- No research: The product backlog contains few to no spikes. (This often correlates with a team that is spending too much time on discussing prospective problems, instead of researching them with a spike as a part of an iterative user story creation process.)
Product Backlog Anti-Patterns at Portfolio and Product Roadmap Level
- Roadmap? The product backlog is not reflecting the roadmap. (The product backlog is supposed to be detailed only for the first two or three sprints. Beyond that point, the product backlog should rather focus on themes and epics from the product roadmap. If those are not available, the product backlog is likely to granular.)
- Annual roadmaps: The organization’s portfolio plan, as well as the release plan or product roadmap, are created once a year in advance. (If the product backlog stays aligned to these plans, it introduces waterfall planning through the backdoor. Agile planning is always “continuous”. At the portfolio level, the plan needs to be revised be least every three months.)
- Roadmaps kept secret: The portfolio planning and the release plan or product roadmap are not visible to everybody. (If you do not know where you are going any road will get you there. This information is crucial for any scrum team and needs to be available to everybody at any time. )
- China in your hands: The portfolio planning and the release plan or the product roadmap are not considered achievable and believable. (If this is reflected in the product backlog, working on user stories will probably be a waste.)
Product Backlog Anti-Patterns of the Product Owner
- Storage for ideas: The product owner is using the product backlog as a repository of ideas and requirements. (This practice is clogging the product backlog, may lead to cognitive overload and makes alignment with the ‘big picture’ at portfolio management and roadmap planning level very tough.)
- Part-time PO: The product owner is not working daily on the product backlog. (The product backlog needs to represent at any given time the best use of the development team’s resources. Updating it once a week before the next refinement session does not suffice to meet this requirement.)
- Copy & paste PO: The product owner creates user stories by breaking down requirement documents received from stakeholders into smaller chunks. (That scenario helped to coin the nickname “ticket monkey” for the product owner. Remember: user story creation is a team exercise.)
- Dominant PO: The product owner creates user stories by providing not just the ‘why’ but also the ‘how’, and the ‘what’. (The team answers the ‘how’ question – the technical implementation –, and both the team and the PO collaborate on the ‘what’ question: what scope is necessary to achieve the desired purpose.)
- INVEST? The product owner is not applying the INVEST principle by Bill Wake to user stories.
- Issues too detailed: The product owner invests too much time upfront in user stories making them too detailed. (If a user story looks complete, the team members might not see the necessity to get involved in further refinement. This way a “fat” user story reduces the engagement level of the team, compromising the creation of a shared understanding. By the way, this didn’t happen back in the days when we used index cards given their physical limitation.)
- What team? The product owner is not involving the entire scrum team in the refinement process and instead is relying on just the “lead engineer” (or any other member of the team independently of the others).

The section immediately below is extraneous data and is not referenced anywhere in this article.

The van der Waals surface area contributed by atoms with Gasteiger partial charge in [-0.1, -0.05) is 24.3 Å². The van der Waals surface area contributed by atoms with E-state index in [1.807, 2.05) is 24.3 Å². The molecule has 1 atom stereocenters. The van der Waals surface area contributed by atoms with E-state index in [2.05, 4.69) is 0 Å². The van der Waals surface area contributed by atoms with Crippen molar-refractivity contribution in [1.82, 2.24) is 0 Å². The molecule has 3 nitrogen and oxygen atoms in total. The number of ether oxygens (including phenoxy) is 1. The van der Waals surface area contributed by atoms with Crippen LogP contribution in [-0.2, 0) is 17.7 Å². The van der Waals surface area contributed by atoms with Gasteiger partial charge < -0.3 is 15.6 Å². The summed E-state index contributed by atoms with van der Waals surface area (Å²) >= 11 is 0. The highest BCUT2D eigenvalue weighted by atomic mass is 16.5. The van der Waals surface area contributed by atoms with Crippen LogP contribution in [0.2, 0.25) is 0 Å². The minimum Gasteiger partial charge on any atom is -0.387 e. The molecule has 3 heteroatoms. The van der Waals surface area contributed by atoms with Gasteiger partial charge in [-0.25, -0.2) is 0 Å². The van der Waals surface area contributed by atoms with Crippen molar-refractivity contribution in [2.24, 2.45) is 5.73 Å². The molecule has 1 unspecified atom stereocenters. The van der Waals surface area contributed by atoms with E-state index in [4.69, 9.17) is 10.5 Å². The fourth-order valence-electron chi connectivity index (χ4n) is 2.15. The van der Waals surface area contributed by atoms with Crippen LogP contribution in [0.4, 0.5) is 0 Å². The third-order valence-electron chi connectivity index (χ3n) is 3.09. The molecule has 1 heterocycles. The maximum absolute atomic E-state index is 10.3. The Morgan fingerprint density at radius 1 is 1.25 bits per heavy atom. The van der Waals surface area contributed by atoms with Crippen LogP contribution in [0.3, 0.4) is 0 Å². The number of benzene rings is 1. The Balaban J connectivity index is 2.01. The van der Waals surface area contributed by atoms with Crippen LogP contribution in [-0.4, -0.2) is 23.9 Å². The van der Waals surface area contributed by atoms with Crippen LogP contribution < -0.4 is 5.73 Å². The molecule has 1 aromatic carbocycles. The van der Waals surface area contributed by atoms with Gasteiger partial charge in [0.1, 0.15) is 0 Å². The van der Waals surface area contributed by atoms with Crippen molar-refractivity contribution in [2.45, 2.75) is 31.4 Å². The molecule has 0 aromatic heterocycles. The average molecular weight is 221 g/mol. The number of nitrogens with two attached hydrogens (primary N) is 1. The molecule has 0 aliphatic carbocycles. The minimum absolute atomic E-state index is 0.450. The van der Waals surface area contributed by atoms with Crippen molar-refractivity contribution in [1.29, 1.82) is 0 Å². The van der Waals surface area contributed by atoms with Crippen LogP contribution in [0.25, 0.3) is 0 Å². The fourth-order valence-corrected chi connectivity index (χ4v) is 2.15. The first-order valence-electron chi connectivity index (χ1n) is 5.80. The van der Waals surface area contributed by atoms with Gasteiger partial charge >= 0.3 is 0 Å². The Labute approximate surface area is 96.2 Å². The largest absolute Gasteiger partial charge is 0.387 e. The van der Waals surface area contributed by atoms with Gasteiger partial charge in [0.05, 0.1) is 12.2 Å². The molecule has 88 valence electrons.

- ‘I know it all’ PO: The product owner does not involve stakeholders or subject matter experts in the refinement process. (A product owner who believes to be either omniscient or a communication gateway is a risk to the Scrum team’s success.)
Product Backlog Anti-Patterns of the Development Team
- Submissive team: The development team submissively follows the demands of the product owner. (Challenging the product owner whether his or her selection of issues is the best use of the development team’s time is the noblest obligation of every team member: why shall we do this?)
- What technical debt? The development team is not demanding adequate resources to tackle technical debt and bugs. (The rule of thumb is that 25% of resources are allocated every sprint to fixings bugs and refactor the codebase.)
- No slack: The development team is not demanding 20% slack time from the product owner. (This is overlapping with the sprint planning and the team’s forecast. However, it cannot be addressed early enough. If a team’s capacity is always utilized at 100 %, its performance will decrease over time. Everyone will focus on getting his or her tasks done. There will be less time to support teammates or to pair. Small issues will no longer be addressed immediately. And ultimately, the ‘I am busy’ attitude will reduce the generation of a shared understanding among all team members why they do what they are doing.)
Product Backlog Anti-Patterns of the Scrum Team
- No time for refinement: The team does not have enough refinement sessions, resulting in a low-quality backlog. (The Scrum Guide advises spending up to 10% of the Scrum team’s time on the product backlog refinement. Which is a sound business decision: Nothing is more expensive than a feature that is not delivering any value.)
- Too much refinement: The team has too many refinement sessions, resulting in a too detailed backlog. (Too much refinement isn’t healthy either.)
- No DoR: The scrum team has not created a ‘definition of ready’ that product backlog items need to match before becoming selectable for a sprint. (A simple checklist like the ‘definition of ready’ can significantly improve the scrum team’s work. It will increase the quality of both the resulting user stories as well as the general way of working as a team.)
Even in the case, you have successfully identified what to build next, your product backlog, as well as its refinement process, will likely provide room for improvement. Just take it to the team and address possible product backlog anti-patterns.
What product backlog anti-patterns are missing? Please share with us in the comments.